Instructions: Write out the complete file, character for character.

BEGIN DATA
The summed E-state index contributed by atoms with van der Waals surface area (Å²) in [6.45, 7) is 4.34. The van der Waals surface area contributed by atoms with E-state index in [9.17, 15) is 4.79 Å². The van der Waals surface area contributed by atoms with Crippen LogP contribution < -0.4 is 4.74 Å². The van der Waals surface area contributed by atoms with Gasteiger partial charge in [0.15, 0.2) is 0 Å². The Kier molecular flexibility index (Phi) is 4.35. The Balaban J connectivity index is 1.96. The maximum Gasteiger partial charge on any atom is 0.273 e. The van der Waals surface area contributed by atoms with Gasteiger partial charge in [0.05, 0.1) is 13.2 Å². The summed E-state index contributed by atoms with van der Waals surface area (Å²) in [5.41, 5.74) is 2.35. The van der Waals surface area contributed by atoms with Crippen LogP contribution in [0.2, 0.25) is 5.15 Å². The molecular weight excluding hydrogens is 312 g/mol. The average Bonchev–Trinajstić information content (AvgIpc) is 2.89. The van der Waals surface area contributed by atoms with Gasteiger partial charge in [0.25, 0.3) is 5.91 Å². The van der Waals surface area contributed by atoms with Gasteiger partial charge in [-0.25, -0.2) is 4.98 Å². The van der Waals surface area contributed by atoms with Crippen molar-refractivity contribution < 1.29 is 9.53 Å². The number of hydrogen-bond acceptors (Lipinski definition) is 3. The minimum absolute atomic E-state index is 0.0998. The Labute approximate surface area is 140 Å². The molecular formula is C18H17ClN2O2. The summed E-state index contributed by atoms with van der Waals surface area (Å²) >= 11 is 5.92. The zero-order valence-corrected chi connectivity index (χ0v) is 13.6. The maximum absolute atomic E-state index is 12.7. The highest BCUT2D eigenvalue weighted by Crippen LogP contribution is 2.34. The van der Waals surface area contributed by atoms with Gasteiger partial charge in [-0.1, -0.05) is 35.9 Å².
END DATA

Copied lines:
The summed E-state index contributed by atoms with van der Waals surface area (Å²) in [6.45, 7) is 4.34. The van der Waals surface area contributed by atoms with E-state index in [9.17, 15) is 4.79 Å². The van der Waals surface area contributed by atoms with Crippen LogP contribution < -0.4 is 4.74 Å². The van der Waals surface area contributed by atoms with Gasteiger partial charge in [0.15, 0.2) is 0 Å². The Kier molecular flexibility index (Phi) is 4.35. The Balaban J connectivity index is 1.96. The maximum Gasteiger partial charge on any atom is 0.273 e. The van der Waals surface area contributed by atoms with Gasteiger partial charge in [0.05, 0.1) is 13.2 Å². The summed E-state index contributed by atoms with van der Waals surface area (Å²) in [5.41, 5.74) is 2.35. The van der Waals surface area contributed by atoms with Crippen LogP contribution in [0.2, 0.25) is 5.15 Å². The molecular weight excluding hydrogens is 312 g/mol. The average Bonchev–Trinajstić information content (AvgIpc) is 2.89. The van der Waals surface area contributed by atoms with Gasteiger partial charge in [0.25, 0.3) is 5.91 Å². The van der Waals surface area contributed by atoms with Gasteiger partial charge in [-0.25, -0.2) is 4.98 Å². The van der Waals surface area contributed by atoms with Crippen molar-refractivity contribution < 1.29 is 9.53 Å². The number of hydrogen-bond acceptors (Lipinski definition) is 3. The minimum absolute atomic E-state index is 0.0998. The Labute approximate surface area is 140 Å². The molecular formula is C18H17ClN2O2. The summed E-state index contributed by atoms with van der Waals surface area (Å²) >= 11 is 5.92. The zero-order valence-corrected chi connectivity index (χ0v) is 13.6. The maximum absolute atomic E-state index is 12.7. The highest BCUT2D eigenvalue weighted by Crippen LogP contribution is 2.34. The van der Waals surface area contributed by atoms with Gasteiger partial charge in [-0.1, -0.05) is 35.9 Å².